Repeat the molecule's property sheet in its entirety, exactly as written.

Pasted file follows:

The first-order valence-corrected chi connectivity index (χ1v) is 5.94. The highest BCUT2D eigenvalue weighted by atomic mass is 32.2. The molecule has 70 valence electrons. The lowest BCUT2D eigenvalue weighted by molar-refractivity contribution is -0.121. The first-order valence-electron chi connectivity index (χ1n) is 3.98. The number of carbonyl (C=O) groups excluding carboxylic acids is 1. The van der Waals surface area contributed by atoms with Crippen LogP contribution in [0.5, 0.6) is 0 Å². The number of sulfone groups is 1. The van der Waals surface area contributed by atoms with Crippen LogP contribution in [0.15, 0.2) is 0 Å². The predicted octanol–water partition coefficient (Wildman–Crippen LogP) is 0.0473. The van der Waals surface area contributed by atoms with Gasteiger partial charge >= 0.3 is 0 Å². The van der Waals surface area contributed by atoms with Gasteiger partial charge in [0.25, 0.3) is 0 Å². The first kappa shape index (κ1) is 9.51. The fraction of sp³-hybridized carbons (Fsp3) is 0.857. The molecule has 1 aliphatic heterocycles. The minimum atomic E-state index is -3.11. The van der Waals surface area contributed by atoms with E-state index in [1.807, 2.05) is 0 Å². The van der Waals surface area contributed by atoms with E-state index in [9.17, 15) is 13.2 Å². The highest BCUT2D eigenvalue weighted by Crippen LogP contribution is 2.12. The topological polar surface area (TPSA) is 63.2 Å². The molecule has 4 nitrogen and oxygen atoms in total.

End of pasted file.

The first-order valence-corrected chi connectivity index (χ1v) is 5.94. The highest BCUT2D eigenvalue weighted by atomic mass is 32.2. The molecule has 70 valence electrons. The lowest BCUT2D eigenvalue weighted by molar-refractivity contribution is -0.121. The first-order valence-electron chi connectivity index (χ1n) is 3.98. The number of carbonyl (C=O) groups excluding carboxylic acids is 1. The van der Waals surface area contributed by atoms with Crippen LogP contribution in [0.5, 0.6) is 0 Å². The number of sulfone groups is 1. The van der Waals surface area contributed by atoms with Crippen LogP contribution in [0.15, 0.2) is 0 Å². The predicted octanol–water partition coefficient (Wildman–Crippen LogP) is 0.0473. The van der Waals surface area contributed by atoms with Gasteiger partial charge >= 0.3 is 0 Å². The van der Waals surface area contributed by atoms with Gasteiger partial charge in [0.25, 0.3) is 0 Å². The first kappa shape index (κ1) is 9.51. The fraction of sp³-hybridized carbons (Fsp3) is 0.857. The molecule has 1 aliphatic heterocycles. The minimum atomic E-state index is -3.11. The van der Waals surface area contributed by atoms with E-state index in [1.807, 2.05) is 0 Å². The van der Waals surface area contributed by atoms with E-state index in [9.17, 15) is 13.2 Å². The highest BCUT2D eigenvalue weighted by Crippen LogP contribution is 2.12. The topological polar surface area (TPSA) is 63.2 Å². The molecule has 4 nitrogen and oxygen atoms in total.